There was a note. It read, simply: “find water.”
He looked all around. In every direction stretched a flat, yellow land unbroken by vegetation. Above him the sun was a white point in a field of endless blue. It was very hot.
He picked a direction and started walking.
The land threw glare back at his face until he began to worry of blindness. He attempted to tear a strip off his shirt to place over his eyes, but he had nothing in his pockets to start the rip. He settled for pulling the neck hole over his head and letting his arms dangle free from the body of the shirt.
He had cowboy boots too tight to pull off his feet. He had jeans that quickly became sodden with sweat. Walking became difficult and painful but he didn’t stop.
A dark gray line on the horizon became a dark gray line just below the horizon became a dark gray snake stretching before him became a road empty of cars. He turned perpendicular to the direction he’d been traveling and walked that way.
The asphalt was easier to walk on but it radiated heat like an oven door. There was no center stripe or markings of any kind to indicate direction.
Bright squares on the horizon.
He shouted. The sound of his own voice startled him. He broke into a run.
The squares were bright metal, and people were moving in them. People. Dim and dark in the sun, indistinguishable to his damaged eyes.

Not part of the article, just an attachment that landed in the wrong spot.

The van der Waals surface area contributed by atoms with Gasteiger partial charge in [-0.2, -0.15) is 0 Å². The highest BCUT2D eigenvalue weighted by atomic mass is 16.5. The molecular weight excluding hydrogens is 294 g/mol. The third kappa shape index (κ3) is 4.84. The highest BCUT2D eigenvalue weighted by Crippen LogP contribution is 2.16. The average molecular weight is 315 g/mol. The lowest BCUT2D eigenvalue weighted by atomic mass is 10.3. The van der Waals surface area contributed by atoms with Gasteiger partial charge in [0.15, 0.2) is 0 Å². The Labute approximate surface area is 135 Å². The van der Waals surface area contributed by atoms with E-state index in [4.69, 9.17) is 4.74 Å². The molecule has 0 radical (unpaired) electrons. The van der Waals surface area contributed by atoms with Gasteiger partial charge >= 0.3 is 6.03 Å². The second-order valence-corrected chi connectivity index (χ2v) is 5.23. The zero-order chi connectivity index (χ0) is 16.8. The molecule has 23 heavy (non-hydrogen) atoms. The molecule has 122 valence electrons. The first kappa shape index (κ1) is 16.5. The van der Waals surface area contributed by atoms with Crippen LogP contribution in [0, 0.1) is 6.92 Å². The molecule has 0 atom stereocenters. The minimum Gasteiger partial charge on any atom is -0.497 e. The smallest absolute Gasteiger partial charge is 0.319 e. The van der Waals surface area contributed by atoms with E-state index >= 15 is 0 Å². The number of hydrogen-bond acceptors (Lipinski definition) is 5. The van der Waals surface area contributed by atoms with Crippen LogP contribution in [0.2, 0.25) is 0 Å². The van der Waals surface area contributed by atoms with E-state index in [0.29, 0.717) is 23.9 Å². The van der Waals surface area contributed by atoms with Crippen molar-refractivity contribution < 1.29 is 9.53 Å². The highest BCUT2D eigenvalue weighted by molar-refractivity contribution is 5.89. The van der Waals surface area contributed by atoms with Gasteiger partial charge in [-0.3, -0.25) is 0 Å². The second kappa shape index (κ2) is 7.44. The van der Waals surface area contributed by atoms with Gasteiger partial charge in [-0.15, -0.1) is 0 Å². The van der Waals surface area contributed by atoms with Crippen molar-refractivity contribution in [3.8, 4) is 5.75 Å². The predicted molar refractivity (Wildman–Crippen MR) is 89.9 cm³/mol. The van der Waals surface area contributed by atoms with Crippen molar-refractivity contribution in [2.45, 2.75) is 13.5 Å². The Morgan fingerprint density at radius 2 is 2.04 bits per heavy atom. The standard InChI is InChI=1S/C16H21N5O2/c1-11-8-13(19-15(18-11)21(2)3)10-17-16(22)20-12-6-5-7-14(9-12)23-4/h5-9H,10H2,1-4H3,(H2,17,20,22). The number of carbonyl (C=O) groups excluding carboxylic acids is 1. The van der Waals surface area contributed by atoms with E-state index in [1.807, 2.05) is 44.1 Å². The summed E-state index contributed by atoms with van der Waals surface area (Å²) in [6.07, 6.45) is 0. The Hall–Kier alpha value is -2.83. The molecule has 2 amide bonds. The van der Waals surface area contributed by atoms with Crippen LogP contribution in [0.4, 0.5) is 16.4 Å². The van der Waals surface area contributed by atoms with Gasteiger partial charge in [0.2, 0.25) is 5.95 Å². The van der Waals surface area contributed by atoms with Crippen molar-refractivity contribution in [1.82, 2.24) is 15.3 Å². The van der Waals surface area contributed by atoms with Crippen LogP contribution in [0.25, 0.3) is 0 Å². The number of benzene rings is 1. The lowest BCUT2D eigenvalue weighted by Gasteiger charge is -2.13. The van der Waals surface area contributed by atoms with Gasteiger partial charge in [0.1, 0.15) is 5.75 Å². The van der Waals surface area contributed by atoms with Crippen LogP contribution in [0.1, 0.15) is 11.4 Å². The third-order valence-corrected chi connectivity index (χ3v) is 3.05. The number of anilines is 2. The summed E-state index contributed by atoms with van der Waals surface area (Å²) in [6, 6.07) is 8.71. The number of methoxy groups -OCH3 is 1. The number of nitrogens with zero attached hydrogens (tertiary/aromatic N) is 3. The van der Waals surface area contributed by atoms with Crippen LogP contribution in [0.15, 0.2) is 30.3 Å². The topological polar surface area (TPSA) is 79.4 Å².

No, as he drew near, he saw.
Not people. Shadows. They moved as if conversing with one another, servicing engines, replacing flats. They faded with proximity. The boxes, arranged to look like vehicles from a distance, clarified into a disparate pile of metal parts.
He found a small scrap of steel that pricked his palm and used it to slice his shirt. He tied the blindfold and put his arms back in his sleeves.
The road ended itself in a hill. But it wasn’t a hill, it became flat as he approached it. Anamorphic shadows sank into the ground as he walked forward into the bright yellow land again.
It looked like a stereotypical desert, but the dunes flattened out as he approached, dissolving into a loose collection of brown shapes. When the next shadow came, he expected it to fall into flatness as well, but it remained standing even as he drew close enough to see detail.
It was a weathered-wood building. He could make out windows and a single red door and by the time he noticed the spigot he had broken into a run for the blue shade of it.
He did not halt, merely ran straight into the building with his hands out, afraid it would fall flat. It didn’t. He hugged the wall.
The doorknob did not have a keyhole, but it was not yet time to try that. He turned the spigot, and clear water came gushing out. He put his mouth in front of it. The water was as hot as a shower. He leapt back, and the spigot spat itself dry.
He stood there, dripping.
Nothing else came out.
He tried the doorknob, and it turned freely. It wasn’t connected to anything.
He took his hand off the knob and blinked.
The door was painted red, but its surface was the surface of the slats that made up the side of the building. The windows were opaque. Steel, he found when he tossed a pebble at them.
He slumped down beside the building in despair. When he leaned back, he fell flat.
The building was gone.
He sat up.
He was alone in the middle of a wide expanse of yellow. A pinprick sun was nearly lost in the endless blue sky.
Something crackled beneath him. He pulled it out.
It was a note. It read, simply: